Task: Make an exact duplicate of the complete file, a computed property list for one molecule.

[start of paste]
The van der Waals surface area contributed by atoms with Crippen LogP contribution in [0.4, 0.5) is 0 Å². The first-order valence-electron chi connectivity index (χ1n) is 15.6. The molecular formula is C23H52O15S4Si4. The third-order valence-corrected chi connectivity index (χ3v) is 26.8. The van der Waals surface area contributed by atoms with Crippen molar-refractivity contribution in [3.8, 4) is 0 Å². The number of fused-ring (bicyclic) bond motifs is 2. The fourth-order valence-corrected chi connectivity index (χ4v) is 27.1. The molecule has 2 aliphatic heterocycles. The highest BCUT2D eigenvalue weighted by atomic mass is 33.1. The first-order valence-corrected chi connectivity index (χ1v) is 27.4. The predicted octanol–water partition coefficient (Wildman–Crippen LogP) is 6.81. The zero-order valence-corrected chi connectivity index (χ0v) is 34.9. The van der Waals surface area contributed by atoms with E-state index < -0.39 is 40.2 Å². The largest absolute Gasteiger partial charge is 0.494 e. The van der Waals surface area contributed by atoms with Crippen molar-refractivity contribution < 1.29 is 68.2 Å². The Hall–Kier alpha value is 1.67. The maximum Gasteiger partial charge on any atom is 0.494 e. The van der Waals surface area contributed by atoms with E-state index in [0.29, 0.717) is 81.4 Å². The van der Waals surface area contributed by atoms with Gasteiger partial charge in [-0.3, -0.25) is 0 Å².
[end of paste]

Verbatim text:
The van der Waals surface area contributed by atoms with Crippen LogP contribution in [0.4, 0.5) is 0 Å². The first-order valence-electron chi connectivity index (χ1n) is 15.6. The molecular formula is C23H52O15S4Si4. The third-order valence-corrected chi connectivity index (χ3v) is 26.8. The van der Waals surface area contributed by atoms with Crippen molar-refractivity contribution in [3.8, 4) is 0 Å². The number of fused-ring (bicyclic) bond motifs is 2. The fourth-order valence-corrected chi connectivity index (χ4v) is 27.1. The molecule has 2 aliphatic heterocycles. The highest BCUT2D eigenvalue weighted by atomic mass is 33.1. The first-order valence-corrected chi connectivity index (χ1v) is 27.4. The predicted octanol–water partition coefficient (Wildman–Crippen LogP) is 6.81. The zero-order valence-corrected chi connectivity index (χ0v) is 34.9. The van der Waals surface area contributed by atoms with E-state index < -0.39 is 40.2 Å². The largest absolute Gasteiger partial charge is 0.494 e. The van der Waals surface area contributed by atoms with Crippen molar-refractivity contribution < 1.29 is 68.2 Å². The Hall–Kier alpha value is 1.67. The maximum Gasteiger partial charge on any atom is 0.494 e. The van der Waals surface area contributed by atoms with E-state index in [0.29, 0.717) is 81.4 Å². The van der Waals surface area contributed by atoms with Gasteiger partial charge in [-0.3, -0.25) is 0 Å².